The City Planners, Margaret Atwood
In this poem, the poet attacks the sterile uniformity of residential suburbs. Notice that she never mentions people. ‘What offends us is the sanities’ Sanity is defined as being reasonable and of sound mind; she is referring to ‘pedantic houses’, sanitary trees’ and things that she considers to be overly controlled or constructed. She does not approve.
In stanza 2, she lists ‘certain things’ that give momentary access to the landscape…’ The images she provides have the effect of disturbing the order: ‘a splash of paint’ ‘the dent in our car door’ ‘the future cracks in the plaster…’
Stanza 3 anticipates the effects of destructive power of nature ‘houses slide obliquely into clay seas’ and suggests that man is arrogant: ‘right now nobody notices.’ The last few words describe ‘The City Planners’ as having ‘insane faces’
The final stanzas describe the futility of planning ‘guessing directions’ and transitory lines’ (lines that will change). Those responsible are described as remote figures unaware of each other ‘each in their own private blizzard.’ The ‘blizzard’ is an extended metaphor (an idea which recurs throughout the poem).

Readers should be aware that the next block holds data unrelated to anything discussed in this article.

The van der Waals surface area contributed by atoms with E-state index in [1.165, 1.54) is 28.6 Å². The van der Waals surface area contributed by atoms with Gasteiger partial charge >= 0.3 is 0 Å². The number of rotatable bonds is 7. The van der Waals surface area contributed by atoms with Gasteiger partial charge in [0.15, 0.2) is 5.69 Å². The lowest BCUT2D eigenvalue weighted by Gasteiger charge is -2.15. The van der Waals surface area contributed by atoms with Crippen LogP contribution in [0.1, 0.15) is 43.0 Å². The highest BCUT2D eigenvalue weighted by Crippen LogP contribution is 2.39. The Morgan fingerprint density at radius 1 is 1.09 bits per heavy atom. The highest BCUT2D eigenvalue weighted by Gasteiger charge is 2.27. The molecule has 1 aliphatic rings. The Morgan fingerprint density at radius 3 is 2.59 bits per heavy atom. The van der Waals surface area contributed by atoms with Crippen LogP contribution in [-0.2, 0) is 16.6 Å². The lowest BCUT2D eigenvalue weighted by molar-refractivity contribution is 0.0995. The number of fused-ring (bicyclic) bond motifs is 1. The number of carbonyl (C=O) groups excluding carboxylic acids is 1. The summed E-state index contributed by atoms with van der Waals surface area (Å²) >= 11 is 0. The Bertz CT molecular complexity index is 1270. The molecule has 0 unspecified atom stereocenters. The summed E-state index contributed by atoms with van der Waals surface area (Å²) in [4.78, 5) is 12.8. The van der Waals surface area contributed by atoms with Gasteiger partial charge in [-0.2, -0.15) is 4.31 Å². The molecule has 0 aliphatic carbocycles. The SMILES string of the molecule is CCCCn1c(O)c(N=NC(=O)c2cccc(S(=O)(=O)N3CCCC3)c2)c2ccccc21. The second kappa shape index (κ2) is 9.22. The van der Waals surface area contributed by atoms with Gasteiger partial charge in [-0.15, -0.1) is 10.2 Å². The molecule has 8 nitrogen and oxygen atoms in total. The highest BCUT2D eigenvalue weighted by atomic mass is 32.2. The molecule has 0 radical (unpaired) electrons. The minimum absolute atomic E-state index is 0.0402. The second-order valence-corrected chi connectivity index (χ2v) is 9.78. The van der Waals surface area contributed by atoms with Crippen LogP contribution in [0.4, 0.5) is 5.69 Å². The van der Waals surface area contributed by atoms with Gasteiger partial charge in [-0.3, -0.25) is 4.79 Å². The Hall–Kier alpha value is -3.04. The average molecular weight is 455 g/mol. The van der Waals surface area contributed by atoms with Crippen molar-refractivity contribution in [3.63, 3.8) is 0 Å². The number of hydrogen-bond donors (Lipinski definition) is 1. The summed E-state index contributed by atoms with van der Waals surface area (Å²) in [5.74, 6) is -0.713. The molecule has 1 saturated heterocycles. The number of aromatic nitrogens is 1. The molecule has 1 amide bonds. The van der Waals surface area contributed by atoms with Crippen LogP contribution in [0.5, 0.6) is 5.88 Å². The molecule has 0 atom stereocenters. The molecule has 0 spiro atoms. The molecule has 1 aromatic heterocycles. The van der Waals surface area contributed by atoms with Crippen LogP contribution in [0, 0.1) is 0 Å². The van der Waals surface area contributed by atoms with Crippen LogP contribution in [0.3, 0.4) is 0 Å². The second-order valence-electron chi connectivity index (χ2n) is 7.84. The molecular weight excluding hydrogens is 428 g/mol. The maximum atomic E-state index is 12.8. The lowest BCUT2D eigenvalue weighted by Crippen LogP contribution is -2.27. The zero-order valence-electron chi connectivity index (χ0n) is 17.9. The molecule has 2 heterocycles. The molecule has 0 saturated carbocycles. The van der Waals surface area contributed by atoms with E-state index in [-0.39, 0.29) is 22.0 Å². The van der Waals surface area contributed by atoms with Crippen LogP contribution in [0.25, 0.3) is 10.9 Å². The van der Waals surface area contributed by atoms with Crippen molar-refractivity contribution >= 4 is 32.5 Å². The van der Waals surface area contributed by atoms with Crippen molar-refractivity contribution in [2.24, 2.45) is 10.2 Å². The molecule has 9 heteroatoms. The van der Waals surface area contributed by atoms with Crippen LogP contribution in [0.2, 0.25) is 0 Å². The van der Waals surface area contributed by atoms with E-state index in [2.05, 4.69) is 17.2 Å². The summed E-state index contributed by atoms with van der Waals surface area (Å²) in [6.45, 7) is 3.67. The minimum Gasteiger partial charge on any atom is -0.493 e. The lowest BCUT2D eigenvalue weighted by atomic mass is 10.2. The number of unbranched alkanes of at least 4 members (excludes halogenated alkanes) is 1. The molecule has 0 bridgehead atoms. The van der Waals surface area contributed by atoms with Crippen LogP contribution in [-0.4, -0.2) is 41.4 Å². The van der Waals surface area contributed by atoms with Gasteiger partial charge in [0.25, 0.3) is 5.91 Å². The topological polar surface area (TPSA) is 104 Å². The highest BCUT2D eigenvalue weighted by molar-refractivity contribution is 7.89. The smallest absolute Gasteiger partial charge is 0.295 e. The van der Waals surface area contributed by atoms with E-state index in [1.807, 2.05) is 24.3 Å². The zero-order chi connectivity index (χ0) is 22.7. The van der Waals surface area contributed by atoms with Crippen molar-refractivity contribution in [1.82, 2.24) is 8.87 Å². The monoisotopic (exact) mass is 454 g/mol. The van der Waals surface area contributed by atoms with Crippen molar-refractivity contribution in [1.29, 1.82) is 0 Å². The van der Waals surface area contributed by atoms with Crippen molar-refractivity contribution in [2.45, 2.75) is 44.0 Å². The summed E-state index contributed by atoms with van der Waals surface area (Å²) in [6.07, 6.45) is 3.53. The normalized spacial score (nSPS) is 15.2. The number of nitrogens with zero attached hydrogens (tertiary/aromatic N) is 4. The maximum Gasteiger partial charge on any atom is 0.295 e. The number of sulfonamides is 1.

The poet’s unusual use of imagery is sarcastic as she is describing the most interesting aspects of suburbia and they are in fact dull. This forces the reader to look at ordinary, boring objects in a different way; to examine suburbia from a different perspective. Notable images include ‘houses in pedantic rows’ ‘sanitary trees’ and ‘discouraged grass’ giving the reader an image of suburbia that is overly ordered and suffocating nature The ‘plastic hose’ in stanza 2 represents a snake (nature) which is ‘poised in a vicious coil’ suggesting that nature will rebel and is waiting to attack.
The writer’s diction often raises questions about madness and what it means. ‘sanities’ ‘Insane’ ‘madness’ and ‘hysteria’ Other examples of diction include ‘shatter’ and ‘whine’...
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